Currently, I am not that deep in the placement process. I have submitted my first IES journal entry, CV, and cover letter. I have been reviewing what it takes to do well during an interview by reading the information that the Dublin program coordinators have provide and I’m ready to get started with mock interviews.
I felt like I did pretty well with my CV because I have been lucky enough to have my resume reviewed by faculty several times during professional preparation courses and within the Marketing Institute at the university. It took a bit of adjusting of my resume to make it a full CV, and to have it up to par with IES’s recommendations, but this was an easy thing for me. The hardest part of the placement process I’ve had so far is writing the cover letter. In general, I have a really hard time with cover letters. This was even harder for me because it requires that you write it a “potential employer,” meaning I have nothing to go off of in regards of targeting the cover letter. For instance, I would like to be able to know if I will get the opportunity to work with a sustainable company (one of my goals during this internship), but I feel I can’t really address that interest in my cover letter if it is possibly being sent to an employer who doesn’t have that focus.
Three things I’ll enjoy about living abroad
Learning new things: One of my top strengths (from the StrengthsQuest test) is Learner. I really do enjoy the process of learning and challenging myself to be out of my comfort zone. That is why I’m so excited to get the opportunity to live in Ireland for more than just a week this time. Spending eight weeks in Dublin will allow me to find out if I can adjust to living overseas after graduation. It will allow me learn about perspectives from other countries, and how business conversations and norms differ. This is really critical for me if I want to have a career in international brand management and I can’t wait to dive in!
The food/juice: It might sound a bit materialistic or corny, but ever since I came back from Ireland, I seriously miss the traditional breakfasts, beef stews, soda bread, clam chowder… pretty much everything in regards to food. Most of all, I miss the juice! Especially the fresh squeezed orange juice from Centra. I don’t know what it is about Europe, but the juice is just on another level. It is really hard to find juices in Iowa that are pure, unsweetened, and unprocessed. Okay, so I miss the Guinness a bit, but the juice, man.
Building a network: The biggest reason I made the decision to intern in Ireland was to get the chance to network and make connections that will help me with job placement when I move to Dublin after graduation. At the very least, the experience working in Dublin will let potential employers know that I am capable of adjusting and working within Irish cultural norms and business environments. This step is critical for my future career and I’m going to really enjoy having this opportunity.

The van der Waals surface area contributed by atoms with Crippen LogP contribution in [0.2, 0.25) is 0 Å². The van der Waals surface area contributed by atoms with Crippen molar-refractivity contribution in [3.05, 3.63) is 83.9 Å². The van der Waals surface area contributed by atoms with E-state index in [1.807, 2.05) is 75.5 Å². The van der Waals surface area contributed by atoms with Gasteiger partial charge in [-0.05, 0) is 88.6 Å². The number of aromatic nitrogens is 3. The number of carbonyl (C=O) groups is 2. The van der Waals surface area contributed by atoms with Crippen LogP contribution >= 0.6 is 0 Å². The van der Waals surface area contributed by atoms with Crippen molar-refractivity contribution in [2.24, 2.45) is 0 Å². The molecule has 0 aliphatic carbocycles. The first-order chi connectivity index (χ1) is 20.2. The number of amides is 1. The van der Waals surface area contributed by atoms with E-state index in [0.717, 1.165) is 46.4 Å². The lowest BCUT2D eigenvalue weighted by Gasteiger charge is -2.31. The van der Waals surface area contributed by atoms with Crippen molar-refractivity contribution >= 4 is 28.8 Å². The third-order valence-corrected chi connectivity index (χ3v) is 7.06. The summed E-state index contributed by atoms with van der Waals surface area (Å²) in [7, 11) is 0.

Challenges I expect while living in Ireland
I’ve been lucky enough to spend one week in Ireland and two weeks in London, which has given me a lot of resources for finding my way around Dublin. I know that if I need a pharmacy, I look for a Boots. If I want to stop by a convenience store I stop at Centra and, if I want to pick up some groceries, I can find a Tesco just about anywhere on the way back home. Nonetheless, I know I’m going to run into some issues adjusting to the daily life in Dublin.
1. Public transportation: When I was in Ireland over winter break, I did walk around town a majority of the time, but I relied on taxis when a trip was too far. I know that I am going to need to get used to the Dart or the bus system. That is always a big adjustment for me, but I plan on researching these things when it gets closer to the internship.
Random errands: Things like needing something printed, finding a laundromat or dry cleaner, taking the trash out seem like they aren’t a big deal. I found out the hard way that being a large foreign city, much less one that you haven’t spent an extensive amount of time in, can really slow down the process for these types of things. First of all, the Irish don’t always run the same hours that I’m used to in the U.S. Secondly, even if Google maps says there is a laundromat down the street, that doesn’t mean it is still there. These are things I am going to heavily rely on prior research for.
How much things are really costing me: The USD to EUR exchange rate is fairly close to even (about 1 USD = 0.92 EUR currently), but I still expect to have issues trying to budget and save money while I’m living abroad. I’ve always lived in a small town (~30,000 population towns most of my life and ~70,000 population in Iowa City now) and I don’t have an abundance of experience living in a big city. Dublin is about 565,000 in population and a lot larger than my hometown. With big cities come a higher cost of living. Everyday items and transportation will cost me more than I’m used to, and there is not a lot that I can do about that. It will take careful planning and budgeting on my part to make sure I spend a reasonable amount of money while in Ireland.
That’s it for now! Overall, my enthusiasm for going back to Ireland trumps the issues I expect to encounter. This will all be a learning process, and that is the kind of thing I love!
Tá sceitimíní orm!
(I’m very excited!)